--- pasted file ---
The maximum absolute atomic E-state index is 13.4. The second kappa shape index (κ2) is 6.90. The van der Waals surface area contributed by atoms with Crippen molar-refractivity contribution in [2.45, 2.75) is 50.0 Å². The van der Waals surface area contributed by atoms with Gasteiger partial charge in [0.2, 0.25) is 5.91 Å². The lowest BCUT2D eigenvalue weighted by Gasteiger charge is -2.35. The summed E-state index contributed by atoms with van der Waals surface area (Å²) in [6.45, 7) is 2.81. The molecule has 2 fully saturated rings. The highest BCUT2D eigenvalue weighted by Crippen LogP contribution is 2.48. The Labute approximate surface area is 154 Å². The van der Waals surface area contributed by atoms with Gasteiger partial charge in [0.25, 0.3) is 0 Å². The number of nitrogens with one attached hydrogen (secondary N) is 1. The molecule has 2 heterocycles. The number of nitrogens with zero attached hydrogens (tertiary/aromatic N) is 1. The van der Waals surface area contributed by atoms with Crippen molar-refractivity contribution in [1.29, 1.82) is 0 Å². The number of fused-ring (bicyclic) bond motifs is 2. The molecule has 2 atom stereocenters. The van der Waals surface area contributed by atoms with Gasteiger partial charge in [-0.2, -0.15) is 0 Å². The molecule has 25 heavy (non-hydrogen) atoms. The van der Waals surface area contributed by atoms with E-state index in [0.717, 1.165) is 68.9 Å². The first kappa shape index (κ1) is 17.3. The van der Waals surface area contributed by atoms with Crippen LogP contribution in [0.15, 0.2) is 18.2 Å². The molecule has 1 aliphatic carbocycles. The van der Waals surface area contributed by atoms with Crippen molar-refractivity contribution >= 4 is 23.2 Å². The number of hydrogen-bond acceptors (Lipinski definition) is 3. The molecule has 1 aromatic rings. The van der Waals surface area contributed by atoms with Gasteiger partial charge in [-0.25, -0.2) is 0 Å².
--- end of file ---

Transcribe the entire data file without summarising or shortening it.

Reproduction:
The maximum absolute atomic E-state index is 13.4. The second kappa shape index (κ2) is 6.90. The van der Waals surface area contributed by atoms with Crippen molar-refractivity contribution in [2.45, 2.75) is 50.0 Å². The van der Waals surface area contributed by atoms with Gasteiger partial charge in [0.2, 0.25) is 5.91 Å². The lowest BCUT2D eigenvalue weighted by Gasteiger charge is -2.35. The summed E-state index contributed by atoms with van der Waals surface area (Å²) in [6.45, 7) is 2.81. The molecule has 2 fully saturated rings. The highest BCUT2D eigenvalue weighted by Crippen LogP contribution is 2.48. The Labute approximate surface area is 154 Å². The van der Waals surface area contributed by atoms with Gasteiger partial charge in [0.25, 0.3) is 0 Å². The number of nitrogens with one attached hydrogen (secondary N) is 1. The molecule has 2 heterocycles. The number of nitrogens with zero attached hydrogens (tertiary/aromatic N) is 1. The van der Waals surface area contributed by atoms with Crippen molar-refractivity contribution in [1.29, 1.82) is 0 Å². The number of fused-ring (bicyclic) bond motifs is 2. The molecule has 2 atom stereocenters. The van der Waals surface area contributed by atoms with Gasteiger partial charge in [-0.2, -0.15) is 0 Å². The molecule has 25 heavy (non-hydrogen) atoms. The van der Waals surface area contributed by atoms with E-state index in [0.717, 1.165) is 68.9 Å². The first kappa shape index (κ1) is 17.3. The van der Waals surface area contributed by atoms with Crippen LogP contribution in [0.15, 0.2) is 18.2 Å². The molecule has 1 aliphatic carbocycles. The van der Waals surface area contributed by atoms with Crippen molar-refractivity contribution >= 4 is 23.2 Å². The number of hydrogen-bond acceptors (Lipinski definition) is 3. The molecule has 1 aromatic rings. The van der Waals surface area contributed by atoms with Gasteiger partial charge in [-0.25, -0.2) is 0 Å².